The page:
On January 23, 2003, the team assembled at the MSHA St. Clairsville, Ohio Field Office and began the investigation. Preliminary information and records were obtained from MSHA, CCD, and CONSOL. Twenty-one formal interviews were conducted by representatives of the MSHA investigation team and transcripts were prepared. Most of these interviews were conducted in the presence of representatives of CCD, CONSOL, WVMHS&T and the UMWA. Appendix I is a list of persons interviewed on a non-confidential basis and Appendix J lists persons who participated in the investigation. Twelve additional interviews were conducted by MSHA personnel. Other contacts were made and information was obtained from persons having relevant information. Pertinent records were obtained and reviewed during the course of the investigation. Physical evidence was mapped, collected, examined, and/or tested, as necessary (see Appendices K, L and M). Selected photographs are shown in Appendix N.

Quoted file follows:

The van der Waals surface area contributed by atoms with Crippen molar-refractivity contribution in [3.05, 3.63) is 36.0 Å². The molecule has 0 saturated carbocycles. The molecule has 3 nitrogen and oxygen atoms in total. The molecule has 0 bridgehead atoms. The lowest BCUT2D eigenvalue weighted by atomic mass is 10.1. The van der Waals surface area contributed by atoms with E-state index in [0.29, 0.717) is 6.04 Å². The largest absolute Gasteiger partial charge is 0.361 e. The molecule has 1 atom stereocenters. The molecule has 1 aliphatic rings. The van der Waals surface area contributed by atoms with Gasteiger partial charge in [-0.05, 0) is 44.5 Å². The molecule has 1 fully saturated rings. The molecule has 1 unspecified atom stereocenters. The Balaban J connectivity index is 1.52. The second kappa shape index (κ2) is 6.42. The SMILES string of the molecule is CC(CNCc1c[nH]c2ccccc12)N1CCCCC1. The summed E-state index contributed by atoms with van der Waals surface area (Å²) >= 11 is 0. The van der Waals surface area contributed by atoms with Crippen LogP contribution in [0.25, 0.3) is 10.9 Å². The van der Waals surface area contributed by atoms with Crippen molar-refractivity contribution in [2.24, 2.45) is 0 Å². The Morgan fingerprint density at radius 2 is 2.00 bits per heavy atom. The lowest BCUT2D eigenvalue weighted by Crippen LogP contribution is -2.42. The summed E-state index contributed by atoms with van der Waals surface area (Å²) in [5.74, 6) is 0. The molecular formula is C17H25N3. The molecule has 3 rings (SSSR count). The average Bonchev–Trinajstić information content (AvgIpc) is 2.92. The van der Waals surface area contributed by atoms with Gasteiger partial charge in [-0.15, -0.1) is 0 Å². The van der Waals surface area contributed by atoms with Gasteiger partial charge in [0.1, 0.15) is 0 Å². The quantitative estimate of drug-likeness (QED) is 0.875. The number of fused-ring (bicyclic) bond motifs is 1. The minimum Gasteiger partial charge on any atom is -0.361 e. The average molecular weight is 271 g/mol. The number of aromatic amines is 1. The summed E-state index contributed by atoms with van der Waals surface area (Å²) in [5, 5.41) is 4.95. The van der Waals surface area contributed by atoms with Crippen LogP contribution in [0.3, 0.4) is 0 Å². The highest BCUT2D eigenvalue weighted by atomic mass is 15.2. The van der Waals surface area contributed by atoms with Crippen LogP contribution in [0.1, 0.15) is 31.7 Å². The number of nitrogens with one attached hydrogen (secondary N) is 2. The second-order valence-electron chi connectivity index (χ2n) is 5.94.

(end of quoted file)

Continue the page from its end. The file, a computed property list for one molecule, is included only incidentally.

Interaction between Central Cambria Drilling Company and CONSOL
Subsequent to a 1992 shaft explosion involving an independent contractor at its Blacksville No. 2 Mine, CONSOL entered into a cooperative agreement with MSHA in 1996 to improve safety for contractor employees working at CONSOL mines. In this agreement, CONSOL was to more closely review contractor safety background and assign a Site Superintendent to monitor contractor activities at its sites. CONSOL was also to conduct semi-annual safety audits. When the investigation team requested copies of all safety records pertaining to CCD, CONSOL indicated that the only records available were the daily work sheets from CCD. The investigation team obtained copies of the work sheets from CCD during the investigation.
With respect to CONSOL monitoring the shaft construction, CONSOL Project Engineer Michelle O'Neil performed oversight duties at the CCD McElroy Mine, 5 South #2 Airshaft sinking operation. She was supervised by Van Pitman, Manager of Engineering Services. O'Neil was responsible to oversee work performed by CCD to assure it fulfilled its contractual obligation to McElroy Mine in the construction and development of the 5 South #2 Airshaft. O'Neil interacted with Rummel and/or Whyte in matters regarding the development of the shaft. O'Neil determined where both water rings would be installed. She also monitored construction activities and reviewed CCD safety records at the site during periodic visits. However, she did not participate in the day-to-day shift examinations at the site.
Central Cambria Drilling Company Management Structure